Long-term U.S. mortgage rates inched higher this week. The benchmark 30-year rate remained above the key threshold of 4 percent.
Mortgage buyer Freddie Mac said Thursday that the average rate on 30-year fixed-rate home loans rose to 4.05 percent from 4.02 percent last week. The rate stood at 3.57 percent a year ago and averaged 3.65 percent in 2016, the lowest level in records dating to 1971.
The rate on 15-year mortgages ticked up to 3.29 percent last week from 3.27 percent.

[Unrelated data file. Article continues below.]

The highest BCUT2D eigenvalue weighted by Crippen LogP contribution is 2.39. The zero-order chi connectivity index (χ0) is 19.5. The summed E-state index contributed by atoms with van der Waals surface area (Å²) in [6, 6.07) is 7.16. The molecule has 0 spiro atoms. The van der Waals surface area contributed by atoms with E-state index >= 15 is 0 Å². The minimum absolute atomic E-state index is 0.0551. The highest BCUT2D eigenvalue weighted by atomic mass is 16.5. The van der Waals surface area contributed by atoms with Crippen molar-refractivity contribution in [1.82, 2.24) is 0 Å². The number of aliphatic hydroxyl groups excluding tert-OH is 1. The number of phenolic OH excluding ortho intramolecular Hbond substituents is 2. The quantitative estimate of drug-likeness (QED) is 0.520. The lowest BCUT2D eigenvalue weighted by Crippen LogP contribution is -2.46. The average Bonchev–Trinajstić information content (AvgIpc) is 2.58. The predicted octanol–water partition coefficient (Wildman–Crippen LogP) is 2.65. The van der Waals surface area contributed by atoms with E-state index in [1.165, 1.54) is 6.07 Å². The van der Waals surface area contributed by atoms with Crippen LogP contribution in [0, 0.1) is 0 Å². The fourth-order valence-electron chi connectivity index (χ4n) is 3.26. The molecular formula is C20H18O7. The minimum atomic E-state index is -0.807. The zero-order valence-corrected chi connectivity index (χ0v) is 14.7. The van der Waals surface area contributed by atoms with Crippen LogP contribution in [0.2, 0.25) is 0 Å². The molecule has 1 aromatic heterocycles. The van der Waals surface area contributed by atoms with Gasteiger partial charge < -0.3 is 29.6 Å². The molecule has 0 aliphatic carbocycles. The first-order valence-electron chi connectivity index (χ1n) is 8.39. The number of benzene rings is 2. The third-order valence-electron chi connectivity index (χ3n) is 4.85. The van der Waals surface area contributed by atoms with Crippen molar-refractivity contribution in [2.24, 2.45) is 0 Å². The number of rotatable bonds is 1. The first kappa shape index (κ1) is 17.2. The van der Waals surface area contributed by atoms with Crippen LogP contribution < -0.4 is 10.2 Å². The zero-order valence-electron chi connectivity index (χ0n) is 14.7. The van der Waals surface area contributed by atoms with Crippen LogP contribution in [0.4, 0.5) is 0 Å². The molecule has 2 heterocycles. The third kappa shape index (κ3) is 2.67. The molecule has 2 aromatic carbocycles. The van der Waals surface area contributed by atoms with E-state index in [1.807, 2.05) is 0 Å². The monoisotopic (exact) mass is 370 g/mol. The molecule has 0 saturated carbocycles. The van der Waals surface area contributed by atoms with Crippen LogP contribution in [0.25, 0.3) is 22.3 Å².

To calculate average mortgage rates, Freddie Mac surveys lenders across the country between Monday and Wednesday each week. The average doesn’t include extra fees, known as points, which most borrowers must pay to get the lowest rates. One point equals 1 percent of the loan amount.
The average fee for a 30-year mortgage was unchanged this week at 0.5 points. The fee on 15-year loans also held steady at 0.5 points.
Rates on adjustable five-year loans edged up to 3.14 percent from 3.13 percent last week. The fee remained at 0.5 points.